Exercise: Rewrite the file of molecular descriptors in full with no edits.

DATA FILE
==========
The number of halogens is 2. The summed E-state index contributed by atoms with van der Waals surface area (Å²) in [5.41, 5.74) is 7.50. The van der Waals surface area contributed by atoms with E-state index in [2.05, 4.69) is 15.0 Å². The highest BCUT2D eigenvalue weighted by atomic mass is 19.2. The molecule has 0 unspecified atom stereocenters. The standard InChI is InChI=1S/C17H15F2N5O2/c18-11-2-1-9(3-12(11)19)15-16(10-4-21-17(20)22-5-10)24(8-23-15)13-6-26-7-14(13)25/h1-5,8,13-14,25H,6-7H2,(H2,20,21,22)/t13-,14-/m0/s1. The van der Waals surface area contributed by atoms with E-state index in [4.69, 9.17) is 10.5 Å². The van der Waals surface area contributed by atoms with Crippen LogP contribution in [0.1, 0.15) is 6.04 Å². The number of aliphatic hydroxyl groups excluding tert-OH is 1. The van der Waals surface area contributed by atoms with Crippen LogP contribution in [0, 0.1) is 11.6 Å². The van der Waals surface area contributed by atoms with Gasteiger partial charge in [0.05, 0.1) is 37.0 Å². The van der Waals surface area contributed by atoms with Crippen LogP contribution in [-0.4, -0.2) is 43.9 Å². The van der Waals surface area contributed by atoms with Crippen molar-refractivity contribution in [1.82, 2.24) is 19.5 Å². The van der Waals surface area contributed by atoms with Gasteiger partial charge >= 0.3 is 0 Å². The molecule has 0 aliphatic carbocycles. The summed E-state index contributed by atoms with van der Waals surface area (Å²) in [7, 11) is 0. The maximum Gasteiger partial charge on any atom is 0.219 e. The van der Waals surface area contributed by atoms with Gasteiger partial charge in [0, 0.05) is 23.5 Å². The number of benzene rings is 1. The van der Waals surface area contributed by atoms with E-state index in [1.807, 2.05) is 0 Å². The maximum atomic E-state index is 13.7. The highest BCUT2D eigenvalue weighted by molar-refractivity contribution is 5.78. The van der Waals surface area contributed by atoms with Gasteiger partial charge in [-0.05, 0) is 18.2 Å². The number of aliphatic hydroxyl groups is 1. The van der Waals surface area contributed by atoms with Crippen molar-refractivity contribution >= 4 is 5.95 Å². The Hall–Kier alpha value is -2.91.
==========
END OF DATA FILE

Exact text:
The number of halogens is 2. The summed E-state index contributed by atoms with van der Waals surface area (Å²) in [5.41, 5.74) is 7.50. The van der Waals surface area contributed by atoms with E-state index in [2.05, 4.69) is 15.0 Å². The highest BCUT2D eigenvalue weighted by atomic mass is 19.2. The molecule has 0 unspecified atom stereocenters. The standard InChI is InChI=1S/C17H15F2N5O2/c18-11-2-1-9(3-12(11)19)15-16(10-4-21-17(20)22-5-10)24(8-23-15)13-6-26-7-14(13)25/h1-5,8,13-14,25H,6-7H2,(H2,20,21,22)/t13-,14-/m0/s1. The van der Waals surface area contributed by atoms with E-state index in [4.69, 9.17) is 10.5 Å². The van der Waals surface area contributed by atoms with Crippen LogP contribution in [0.1, 0.15) is 6.04 Å². The number of aliphatic hydroxyl groups excluding tert-OH is 1. The van der Waals surface area contributed by atoms with Crippen LogP contribution in [0, 0.1) is 11.6 Å². The van der Waals surface area contributed by atoms with Gasteiger partial charge in [0.05, 0.1) is 37.0 Å². The van der Waals surface area contributed by atoms with Crippen LogP contribution in [-0.4, -0.2) is 43.9 Å². The van der Waals surface area contributed by atoms with Crippen molar-refractivity contribution in [1.82, 2.24) is 19.5 Å². The van der Waals surface area contributed by atoms with Gasteiger partial charge >= 0.3 is 0 Å². The molecule has 0 aliphatic carbocycles. The summed E-state index contributed by atoms with van der Waals surface area (Å²) in [7, 11) is 0. The maximum Gasteiger partial charge on any atom is 0.219 e. The van der Waals surface area contributed by atoms with Gasteiger partial charge in [0, 0.05) is 23.5 Å². The number of benzene rings is 1. The van der Waals surface area contributed by atoms with E-state index in [1.807, 2.05) is 0 Å². The maximum atomic E-state index is 13.7. The highest BCUT2D eigenvalue weighted by molar-refractivity contribution is 5.78. The van der Waals surface area contributed by atoms with Gasteiger partial charge in [-0.05, 0) is 18.2 Å². The number of aliphatic hydroxyl groups is 1. The van der Waals surface area contributed by atoms with Crippen molar-refractivity contribution >= 4 is 5.95 Å². The Hall–Kier alpha value is -2.91.